opposite, I have a white lady manager she uses this poem very wisely, not
only she continue to discriminate against minority but also she ONLY hires
white woman since she becoming my manager and there are five already, she
also uses woman minority business[white woman OWN only] for selecting a
vedor for the company. Is this the attitude and reaction Maya Angelou
would like to see from her readers? No, we must look at the bigger picture
and that is No discrimination under race, sex, sexual preference,
profession, age, nationality, culture background, etc. Next time before we
cry and scream for justice, we must try to stop those biases and
discriminations from us first.

jcwang from United States
Comment 148 of 427, added on December 29th, 2005 at 11:24 AM.

I am truly touched by Maya's Poem. So many times I’ve tried to write in
words what I feel inside when I'm confronted with Negative Vibes from those
who do not take the time to understand the woman that they see before them.
On this day I've asked myself why people don’t accept us for who we are
instead of what they want us to be. Our strengths as women to not be
beaten down and ignored are a struggle that strains the very essence of who
we are. Yet because of this constant struggle of the challenges only makes
us stronger to achieve, to be believed, and to gain what we as women
deserve—to be respected in our own right. Maya wrote “You may write me
down in history with your bitter, twisted lies, you may trod me in the very
dirt but still, like dust, I’ll rise.”
This is the more or less the thoughts that I woke up with this morning. I
give my love, I give my support, I ignored my own needs and desires to be
there for you and yet, you lie and chose to ignore me as a woman in my own
right when you’ve reached your plateau through my strength the one who
choose to believe in you when no other took the time.
“Does my sassiness upset you?...”In this I could relate because once I
allow you to see that no matter what you say to me I will still hold my
head up high and not your self-doubt of your self become the target of who
I am not.
“Just like moons and like suns…” I’ve listened to the heart of my mother
and her mother and continue to listen of my grandmother telling me of the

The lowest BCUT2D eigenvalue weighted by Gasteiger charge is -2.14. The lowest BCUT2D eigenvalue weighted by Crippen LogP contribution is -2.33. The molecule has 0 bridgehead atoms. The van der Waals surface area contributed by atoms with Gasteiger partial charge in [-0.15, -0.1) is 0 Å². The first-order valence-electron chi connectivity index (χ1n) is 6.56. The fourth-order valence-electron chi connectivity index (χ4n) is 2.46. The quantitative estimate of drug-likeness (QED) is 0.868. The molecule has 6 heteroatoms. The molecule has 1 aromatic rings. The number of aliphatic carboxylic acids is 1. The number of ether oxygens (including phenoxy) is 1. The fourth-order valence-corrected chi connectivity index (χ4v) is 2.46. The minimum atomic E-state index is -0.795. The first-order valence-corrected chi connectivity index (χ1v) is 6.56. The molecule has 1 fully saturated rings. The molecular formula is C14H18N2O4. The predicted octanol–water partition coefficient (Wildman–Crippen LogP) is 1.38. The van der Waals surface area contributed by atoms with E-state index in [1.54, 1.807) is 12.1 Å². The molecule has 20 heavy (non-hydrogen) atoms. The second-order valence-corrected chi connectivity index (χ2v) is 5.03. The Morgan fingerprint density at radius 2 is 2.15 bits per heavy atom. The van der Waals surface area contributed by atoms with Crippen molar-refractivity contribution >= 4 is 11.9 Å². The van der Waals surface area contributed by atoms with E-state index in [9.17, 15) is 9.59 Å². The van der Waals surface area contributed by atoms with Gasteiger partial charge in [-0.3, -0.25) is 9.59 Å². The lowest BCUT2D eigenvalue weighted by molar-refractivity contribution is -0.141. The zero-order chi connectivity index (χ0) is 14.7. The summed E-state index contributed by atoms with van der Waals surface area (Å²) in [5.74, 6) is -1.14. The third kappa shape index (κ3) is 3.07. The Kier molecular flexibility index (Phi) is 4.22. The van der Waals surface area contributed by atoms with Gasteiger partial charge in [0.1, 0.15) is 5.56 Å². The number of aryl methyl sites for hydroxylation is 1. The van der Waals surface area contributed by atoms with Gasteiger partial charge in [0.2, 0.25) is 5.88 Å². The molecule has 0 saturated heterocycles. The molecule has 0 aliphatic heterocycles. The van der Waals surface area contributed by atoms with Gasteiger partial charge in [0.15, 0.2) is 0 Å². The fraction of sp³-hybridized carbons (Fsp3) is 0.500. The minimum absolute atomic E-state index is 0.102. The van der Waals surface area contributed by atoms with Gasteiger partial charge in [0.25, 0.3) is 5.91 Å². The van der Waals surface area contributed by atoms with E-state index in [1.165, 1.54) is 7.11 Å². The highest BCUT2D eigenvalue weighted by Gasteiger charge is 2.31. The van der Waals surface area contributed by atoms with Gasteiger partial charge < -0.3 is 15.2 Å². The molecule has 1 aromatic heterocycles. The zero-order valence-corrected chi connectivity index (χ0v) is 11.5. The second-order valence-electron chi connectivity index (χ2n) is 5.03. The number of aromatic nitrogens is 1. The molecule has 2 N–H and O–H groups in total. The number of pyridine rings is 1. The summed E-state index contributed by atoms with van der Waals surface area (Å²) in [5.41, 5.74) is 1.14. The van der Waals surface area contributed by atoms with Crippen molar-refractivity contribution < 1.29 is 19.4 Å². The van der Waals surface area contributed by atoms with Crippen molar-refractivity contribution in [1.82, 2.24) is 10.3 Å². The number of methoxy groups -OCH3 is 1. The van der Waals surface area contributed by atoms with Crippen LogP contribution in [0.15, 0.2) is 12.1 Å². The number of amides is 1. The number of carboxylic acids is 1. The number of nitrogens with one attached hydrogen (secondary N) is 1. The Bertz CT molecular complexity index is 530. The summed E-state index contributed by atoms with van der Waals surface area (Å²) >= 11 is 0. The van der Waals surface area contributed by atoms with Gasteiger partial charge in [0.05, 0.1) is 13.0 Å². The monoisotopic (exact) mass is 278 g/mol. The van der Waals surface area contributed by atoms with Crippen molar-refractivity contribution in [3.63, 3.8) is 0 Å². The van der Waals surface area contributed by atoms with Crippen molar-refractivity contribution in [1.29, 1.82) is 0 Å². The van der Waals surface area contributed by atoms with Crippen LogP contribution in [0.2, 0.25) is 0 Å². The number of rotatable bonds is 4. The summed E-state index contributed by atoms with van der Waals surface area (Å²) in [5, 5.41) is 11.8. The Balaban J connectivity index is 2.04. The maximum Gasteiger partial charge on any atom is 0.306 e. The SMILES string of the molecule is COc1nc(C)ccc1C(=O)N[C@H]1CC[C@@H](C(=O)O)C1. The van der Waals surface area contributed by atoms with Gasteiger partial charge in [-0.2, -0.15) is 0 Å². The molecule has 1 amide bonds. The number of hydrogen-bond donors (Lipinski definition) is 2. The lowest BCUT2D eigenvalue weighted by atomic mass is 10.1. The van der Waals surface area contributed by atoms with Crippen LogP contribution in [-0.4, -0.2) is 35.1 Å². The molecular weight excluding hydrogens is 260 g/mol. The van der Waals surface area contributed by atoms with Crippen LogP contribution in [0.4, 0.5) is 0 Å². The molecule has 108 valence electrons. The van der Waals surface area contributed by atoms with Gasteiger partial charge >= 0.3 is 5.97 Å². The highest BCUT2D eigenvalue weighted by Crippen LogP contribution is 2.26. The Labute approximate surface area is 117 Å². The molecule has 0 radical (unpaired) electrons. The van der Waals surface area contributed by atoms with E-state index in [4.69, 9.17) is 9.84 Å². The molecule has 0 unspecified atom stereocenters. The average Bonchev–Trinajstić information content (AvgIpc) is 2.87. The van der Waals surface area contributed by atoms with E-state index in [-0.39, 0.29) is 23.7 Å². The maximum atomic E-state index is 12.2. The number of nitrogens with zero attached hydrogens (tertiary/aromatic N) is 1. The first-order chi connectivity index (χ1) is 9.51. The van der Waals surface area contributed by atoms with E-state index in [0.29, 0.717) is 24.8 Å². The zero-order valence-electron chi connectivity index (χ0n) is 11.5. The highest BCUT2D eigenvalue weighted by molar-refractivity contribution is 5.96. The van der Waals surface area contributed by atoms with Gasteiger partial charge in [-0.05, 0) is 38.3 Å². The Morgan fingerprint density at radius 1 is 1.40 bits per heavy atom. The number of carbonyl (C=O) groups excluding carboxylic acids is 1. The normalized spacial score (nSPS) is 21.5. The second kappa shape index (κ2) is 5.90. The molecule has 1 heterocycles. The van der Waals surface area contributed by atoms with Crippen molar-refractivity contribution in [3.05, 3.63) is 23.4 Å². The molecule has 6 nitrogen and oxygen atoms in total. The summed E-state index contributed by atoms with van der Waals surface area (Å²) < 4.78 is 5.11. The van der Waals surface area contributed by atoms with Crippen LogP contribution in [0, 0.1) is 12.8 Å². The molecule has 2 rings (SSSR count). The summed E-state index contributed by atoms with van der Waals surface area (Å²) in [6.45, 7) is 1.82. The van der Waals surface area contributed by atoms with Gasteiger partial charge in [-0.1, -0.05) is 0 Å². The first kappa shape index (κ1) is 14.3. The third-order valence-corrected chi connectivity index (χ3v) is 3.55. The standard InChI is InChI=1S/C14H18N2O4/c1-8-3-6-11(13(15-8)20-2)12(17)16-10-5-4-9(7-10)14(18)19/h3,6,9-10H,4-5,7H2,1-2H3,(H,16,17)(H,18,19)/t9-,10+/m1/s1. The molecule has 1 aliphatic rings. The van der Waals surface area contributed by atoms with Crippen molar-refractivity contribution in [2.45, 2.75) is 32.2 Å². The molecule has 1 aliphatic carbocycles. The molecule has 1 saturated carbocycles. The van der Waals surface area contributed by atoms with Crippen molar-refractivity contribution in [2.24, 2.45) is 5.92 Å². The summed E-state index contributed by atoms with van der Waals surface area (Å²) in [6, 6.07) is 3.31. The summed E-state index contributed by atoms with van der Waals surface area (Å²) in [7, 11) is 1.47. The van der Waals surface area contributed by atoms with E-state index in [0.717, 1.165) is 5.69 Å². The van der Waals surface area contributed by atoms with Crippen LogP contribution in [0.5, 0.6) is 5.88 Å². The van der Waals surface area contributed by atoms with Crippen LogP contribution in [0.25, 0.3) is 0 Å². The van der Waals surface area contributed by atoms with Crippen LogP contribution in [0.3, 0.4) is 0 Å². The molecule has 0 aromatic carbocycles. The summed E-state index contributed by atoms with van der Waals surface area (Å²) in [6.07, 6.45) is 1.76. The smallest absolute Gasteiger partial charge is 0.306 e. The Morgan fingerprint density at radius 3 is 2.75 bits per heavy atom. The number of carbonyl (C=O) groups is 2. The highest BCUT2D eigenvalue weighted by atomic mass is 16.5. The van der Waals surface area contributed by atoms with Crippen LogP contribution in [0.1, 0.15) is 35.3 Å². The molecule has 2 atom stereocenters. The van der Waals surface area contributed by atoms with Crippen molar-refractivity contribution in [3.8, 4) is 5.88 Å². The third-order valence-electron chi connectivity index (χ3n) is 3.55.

heart of her mother in the struggles that they endured to remain the person
who they knew they were. From generation to generation this struggle to
love and be loved regardless of the conflicts they is and are put on us
because we are females.
“Did you want to see me broken...?” Love is given freely but with a cost.
And because I allow myself to freely love you; you choose to beat me down
with words, with negative actions of not accepting calls, not being there
for me when I needed instead of you needing me or because I've take matters
into my own hands because you were not strong enough to stand by my side.
With words you belittle the very person who I am and get mad because your
action doesn’t destroy the person who I am.
What I feel at this moment because I still choose to rise will lead me to
write what I understand Maya to be saying to me. You must rise, you must
rise, you must rise above anguish, you must rise above self-doubt, you must
rise above those who try to knock you down. Because you may not know where
your strength comes from to endure, accept the many people who are inside
of you to maintain, to fulfill, to accomplish, to take pride in who you
are, and must of all regardless of all else to continue to love yourself as
you continue to learn yourself because as she so beautifully put it, “ I am
the dream and the hope of the slave…. Up from a past that’s rooted in
pain….still like the air, I’ll rise…’Cause I laugh like I’ve got gold mines
diggin’ in my own back yard…Into a daybreak that’s wondrously clear…I rise.

Glenice from United States

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Information about Still I Rise

Poet: Maya Angelou
Poem: Still I Rise
Added: Feb 9 2004
Viewed: 4238 times
Poem of the Day: Jun 4 2004